Typically, the JR Pass will only pay itself off if we are planning to make multiple journeys (for example, Kyoto-Tokyo-Osaka) on the Shinkansen (Bullet train). But unfortunately, this is not the case for us. Since we are limiting our Japan trip to just four cities ( Osaka, Kyoto, Nara and Kobe) of the Kansai region, the cost of the JR Pass and regional passes will not pay off.

The major cities of Kansai are well-connected by inexpensive train lines, so you can travel around with ease. I recommend using Hyperdia to plan your route and work out the total cost of traveling based on your itinerary. This will help you to decide whether it is worth to buy a JR Pass or any other regional passes available in Japan.


We never scrimp on food when we are traveling and we love everything we ate in Japan. Depending on your choices, eating in Japan can be an expensive affair. We ate so much on our trip and splurge on an expensive Kobe beef lunch and fresh seafood dinner - not cheap, but worth every penny we spent.

While eating is not cheap in Japan, it is probably not as expensive as what you have imagined. We try to eat inexpensively like a local most of the time when we were traveling in Japan. This is also how we managed to keep our travel cost down. However, eating cheaply in Japan does not mean you have to scrimp on meals, starve or survive on convenience stores onigiri rice balls. There are plenty of delicious and cheap eats available in Japan if you know where to find them.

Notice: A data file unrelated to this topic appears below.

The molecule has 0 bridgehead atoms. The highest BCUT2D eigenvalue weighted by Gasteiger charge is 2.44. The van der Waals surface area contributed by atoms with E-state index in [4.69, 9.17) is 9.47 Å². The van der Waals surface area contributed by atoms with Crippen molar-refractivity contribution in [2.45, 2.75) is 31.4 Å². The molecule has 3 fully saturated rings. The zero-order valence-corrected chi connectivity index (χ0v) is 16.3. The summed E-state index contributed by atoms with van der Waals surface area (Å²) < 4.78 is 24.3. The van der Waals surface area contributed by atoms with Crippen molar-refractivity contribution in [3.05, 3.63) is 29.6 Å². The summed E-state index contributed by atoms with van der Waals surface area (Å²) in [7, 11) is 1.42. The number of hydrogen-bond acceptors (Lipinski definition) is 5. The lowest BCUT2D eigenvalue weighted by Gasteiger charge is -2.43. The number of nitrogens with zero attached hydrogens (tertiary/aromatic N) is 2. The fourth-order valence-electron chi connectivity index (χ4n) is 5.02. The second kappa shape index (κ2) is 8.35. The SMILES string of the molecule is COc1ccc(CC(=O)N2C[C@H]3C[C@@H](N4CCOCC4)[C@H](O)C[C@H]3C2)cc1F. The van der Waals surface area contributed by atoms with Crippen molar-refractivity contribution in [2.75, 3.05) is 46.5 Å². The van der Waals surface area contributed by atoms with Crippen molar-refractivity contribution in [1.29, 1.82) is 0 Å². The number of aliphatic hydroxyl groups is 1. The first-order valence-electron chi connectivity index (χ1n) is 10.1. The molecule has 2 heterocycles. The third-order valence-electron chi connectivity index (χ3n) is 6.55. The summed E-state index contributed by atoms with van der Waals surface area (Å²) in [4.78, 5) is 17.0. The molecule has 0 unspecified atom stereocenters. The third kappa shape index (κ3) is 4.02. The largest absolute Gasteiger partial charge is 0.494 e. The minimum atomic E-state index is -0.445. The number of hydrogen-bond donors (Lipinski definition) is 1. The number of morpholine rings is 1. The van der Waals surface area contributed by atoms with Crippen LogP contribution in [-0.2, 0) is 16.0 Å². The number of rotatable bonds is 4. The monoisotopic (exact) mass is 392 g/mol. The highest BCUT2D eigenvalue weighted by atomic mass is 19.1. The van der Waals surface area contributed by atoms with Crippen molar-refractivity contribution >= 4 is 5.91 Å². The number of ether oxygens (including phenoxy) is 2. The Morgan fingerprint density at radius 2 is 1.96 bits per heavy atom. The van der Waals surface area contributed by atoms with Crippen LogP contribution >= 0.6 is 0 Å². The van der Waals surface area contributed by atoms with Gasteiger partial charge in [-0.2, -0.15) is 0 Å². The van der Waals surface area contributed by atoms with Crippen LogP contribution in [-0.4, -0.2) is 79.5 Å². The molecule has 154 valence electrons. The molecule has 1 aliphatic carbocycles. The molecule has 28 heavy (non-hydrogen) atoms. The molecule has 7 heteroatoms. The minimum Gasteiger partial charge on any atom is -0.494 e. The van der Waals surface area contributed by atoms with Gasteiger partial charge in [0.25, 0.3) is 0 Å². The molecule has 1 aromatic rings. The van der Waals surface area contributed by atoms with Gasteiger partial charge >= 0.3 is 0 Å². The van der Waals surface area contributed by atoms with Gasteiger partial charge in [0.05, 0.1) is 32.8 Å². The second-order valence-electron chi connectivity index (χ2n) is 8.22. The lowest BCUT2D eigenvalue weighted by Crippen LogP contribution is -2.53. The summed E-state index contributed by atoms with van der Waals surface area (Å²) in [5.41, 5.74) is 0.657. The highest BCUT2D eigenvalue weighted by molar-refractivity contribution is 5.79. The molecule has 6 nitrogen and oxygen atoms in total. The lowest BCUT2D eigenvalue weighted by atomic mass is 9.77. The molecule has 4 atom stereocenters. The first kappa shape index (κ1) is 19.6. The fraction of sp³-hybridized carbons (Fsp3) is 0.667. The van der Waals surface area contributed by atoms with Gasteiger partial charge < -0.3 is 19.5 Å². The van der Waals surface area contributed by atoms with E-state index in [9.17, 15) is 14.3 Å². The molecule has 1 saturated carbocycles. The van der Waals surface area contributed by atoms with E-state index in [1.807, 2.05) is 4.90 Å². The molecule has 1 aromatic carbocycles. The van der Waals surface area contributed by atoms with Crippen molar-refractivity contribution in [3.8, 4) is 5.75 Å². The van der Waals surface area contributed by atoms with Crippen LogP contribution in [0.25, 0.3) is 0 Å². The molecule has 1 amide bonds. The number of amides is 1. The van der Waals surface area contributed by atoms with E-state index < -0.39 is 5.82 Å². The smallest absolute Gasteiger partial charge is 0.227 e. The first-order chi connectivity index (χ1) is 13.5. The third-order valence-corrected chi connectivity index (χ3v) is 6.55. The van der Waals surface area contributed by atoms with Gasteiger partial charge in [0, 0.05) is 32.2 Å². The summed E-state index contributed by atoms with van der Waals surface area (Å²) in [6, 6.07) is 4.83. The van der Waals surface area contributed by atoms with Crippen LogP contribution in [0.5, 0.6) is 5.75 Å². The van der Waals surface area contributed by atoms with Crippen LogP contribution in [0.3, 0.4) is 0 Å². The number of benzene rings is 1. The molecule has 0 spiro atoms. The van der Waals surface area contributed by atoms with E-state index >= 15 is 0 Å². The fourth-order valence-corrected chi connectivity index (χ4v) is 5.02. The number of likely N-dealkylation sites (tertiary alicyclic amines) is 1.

There are lots of noodle bars selling huge hot bowls of Ramen, Udon and Soba all around Japan. It is one of the cheapest place to find cheap food in Japan. A bowl of noodle would cost between 500 Yen to 1,000 Yen, which usually includes a cup of hot tea or ice water.

Other than noodle bars, you will be amazed by the variety of cheap food options that you will find in all convenience stores too. There are a great selection of hot and cold bento boxes (a mix of rice, meat and vegetables), onigiri rice balls, snacks, sandwiches and even trays of sushi - all available at a fairly cheap price!

In total, we spent almost RM 2,000 on food and beverages, averaging RM 285.71 per day for two persons. Of course, it is possible to spent lesser on food, but with some many delicacies to try, we prefer to have a decent budget for that.

Pocket Wifi

In Japan, we rely heavily on Hyperdia and Google Map for directions. In order to access to Hyperdia and Google Map while on the go, we will need a stable and reliable internet connection. This is also why we decided to rent a Pocket Wifi for our Japan trip.

We rented our Pocket Wifi from Travel Recommends for RM 13/day, which totaled up RM 104 for 8 days. The Pocket Wifi comes with a red pouch with charging cable and universal travel adapter, and was usable the moment I landed in Kansai International Airport in Osaka.

Having a Pocket Wifi allowed us to stay connected with our friends and family and access to Hyperdia and Google Map at all times. Connection is fast and reliable with an impressive battery life of 10 - 12 hours (depending on usage).

Renting a Pocket Wifi is the best way to get unlimited internet connection in Japan. It is inexpensive to rent and allows multiple mobile devices to connect at the same time. I suggest booking your Pocket Wifi online at least a week prior your trip to ensure availability.

Entrance Fee

While some attractions in Japan are completely free to enter, others charge an entrance fee, usually ranging from 300 Yen to 1,000 Yen. Although it was not outrageously expensive, entrance fees can add up quickly to a considerable amount.